When a professional makes a career move, the recruitment process they undertake before reaching the job offer phase is usually very comprehensive and assessments can be rigorous. Hiring managers, human resources teams and their executive search partners work through a series of interviews and assessments that have been finely honed, vary from industry to industry and firm to firm, to fully explore the suitability of a candidate in terms of qualifications, experience, personality and cultural fit. However, there are a number of additional factors that everyone involved should also take time to consider, as these are often the reasons cited for rejecting an opportunity when the offer is already on the table.
Work life balance is playing an increasingly larger role during the decision-making process. There is a greater tendency to more favourably, consider roles closer to home or transport links that help cut commute time or access airports to help with work related travel. Although candidates may not admit it, in certain circumstances, this may even be the final deciding factor when considering multiple roles, especially if other benefits are the same.
When job seekers start the process of making a move, their motivations are wide ranging but usually relate directly to their job such as better career prospects and job satisfaction. In such instances, other factors such as their personal life might take a back seat until after the job has been secured. It isn’t until this late stage that family obligations come into play, and as a result turn out to be one of the main reasons cited when turning down job offers. The impact of a change on children’s education or a spouse are not fully considered until the option of the job becomes a reality. There are also unexpected or unplanned factors that can arise during the recruitment process such as the health concerns of a family member that can result in candidates deferring or even forego a job offer altogether.
This can be easily managed by ensuring the consultants develop a sound relationship with their candidates. Soft skills become integral to the role of a recruiter in this instance, as candidates will need to feel comfortable enough to share their personal situation at all stages of the process. It is important that the consultant has good understanding of the candidate’s motivations and relevant aspects of their personal life in order to provide appropriate advice and guidance.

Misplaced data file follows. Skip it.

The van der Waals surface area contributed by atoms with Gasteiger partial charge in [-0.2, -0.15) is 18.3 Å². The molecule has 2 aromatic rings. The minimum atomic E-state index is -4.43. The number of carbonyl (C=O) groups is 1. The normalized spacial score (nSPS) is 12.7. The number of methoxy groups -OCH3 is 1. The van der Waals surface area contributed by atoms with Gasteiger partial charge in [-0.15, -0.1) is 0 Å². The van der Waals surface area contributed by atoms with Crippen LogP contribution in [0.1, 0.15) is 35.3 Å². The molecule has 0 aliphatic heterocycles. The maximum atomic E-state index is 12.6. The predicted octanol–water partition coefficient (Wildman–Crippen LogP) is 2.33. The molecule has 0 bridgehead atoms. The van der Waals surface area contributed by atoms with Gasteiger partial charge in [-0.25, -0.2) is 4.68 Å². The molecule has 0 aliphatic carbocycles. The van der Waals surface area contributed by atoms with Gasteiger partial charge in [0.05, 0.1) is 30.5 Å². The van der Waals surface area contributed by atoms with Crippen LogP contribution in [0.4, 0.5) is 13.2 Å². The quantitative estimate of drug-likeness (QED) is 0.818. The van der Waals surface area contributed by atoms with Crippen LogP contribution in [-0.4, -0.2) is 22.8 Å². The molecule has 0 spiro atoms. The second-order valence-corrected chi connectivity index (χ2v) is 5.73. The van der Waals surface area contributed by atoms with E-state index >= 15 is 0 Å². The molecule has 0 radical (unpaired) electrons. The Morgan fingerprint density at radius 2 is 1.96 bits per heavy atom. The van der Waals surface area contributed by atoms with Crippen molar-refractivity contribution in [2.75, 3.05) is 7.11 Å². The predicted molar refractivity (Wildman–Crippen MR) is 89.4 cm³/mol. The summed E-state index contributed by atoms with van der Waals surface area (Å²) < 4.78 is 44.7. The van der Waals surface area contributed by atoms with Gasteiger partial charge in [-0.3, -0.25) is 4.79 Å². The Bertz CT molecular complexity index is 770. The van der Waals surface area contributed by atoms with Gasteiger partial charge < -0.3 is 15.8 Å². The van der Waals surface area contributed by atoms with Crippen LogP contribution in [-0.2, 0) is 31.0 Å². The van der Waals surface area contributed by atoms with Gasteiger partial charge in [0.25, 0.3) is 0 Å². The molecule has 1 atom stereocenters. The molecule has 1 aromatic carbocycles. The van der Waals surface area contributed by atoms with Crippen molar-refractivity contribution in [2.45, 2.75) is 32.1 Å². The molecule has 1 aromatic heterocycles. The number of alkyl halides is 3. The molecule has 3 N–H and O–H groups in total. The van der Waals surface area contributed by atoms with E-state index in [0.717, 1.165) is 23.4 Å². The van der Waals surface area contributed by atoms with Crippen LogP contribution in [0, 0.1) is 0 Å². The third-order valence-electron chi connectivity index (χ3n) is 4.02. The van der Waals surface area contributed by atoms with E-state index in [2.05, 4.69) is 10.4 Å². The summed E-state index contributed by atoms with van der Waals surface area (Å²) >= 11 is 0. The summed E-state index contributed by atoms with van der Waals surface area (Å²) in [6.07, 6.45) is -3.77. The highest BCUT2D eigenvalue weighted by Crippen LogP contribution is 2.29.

Counter offers are one of the most common reasons candidates of all levels give when turning down a job at a late stage of the process. These can be from either a firm the candidate is interviewing with simultaneously or from their current employer.
Consultants should try and develop a rapport with their candidates and assure them they can provide complete representation with the relevant clients. Another benefit with this is it may allow the consultants to negotiate a speedy process with the client if they are keen on hiring the candidate.
To address counter offers from their current organisation, consultants should understand the existing relationships the candidate shares with their team and bosses, and how integral their skills and experience is to the organisation. If they share a personal relation with their boss or are a crucial part of the team, the chances are there will be a counter offer. It is also important to fully explore “push factors” from their current jobs as it can ascertain the exact reason for the move. Such factors are wide ranging and include money, lack of promotion opportunity, or a hostile work environment for example. Figuring out the exact push factor can determine the urgency of the move and help everyone understand the chances of a candidate accepting a counter offer.
Organisations can change their notice period over time and if the candidate is not aware, and the notice period is longer than anticipated, the firm might have to reconsider the offer. Hires can be time sensitive or for a specific project, so it is imperative everyone is aware of the notice period in advance before the candidate reaches the final stages and a package is beginning to be negotiated. This way, the offer can be tailored accordingly and will remove any inconvenience for both client and candidate.
Although there will always be changes of circumstances and no guarantee a candidate will accept an offer, as recruiters we try to bring the client and the candidate on the same page by ensuring the concerns of both parties are out in the open and facilitate a smooth interview and onboarding process. This can reduce the element of surprise, giving everyone the opportunity to address all deciding factors early on in the process, or at the very least have a contingency plan should a first-choice candidate turn down a role.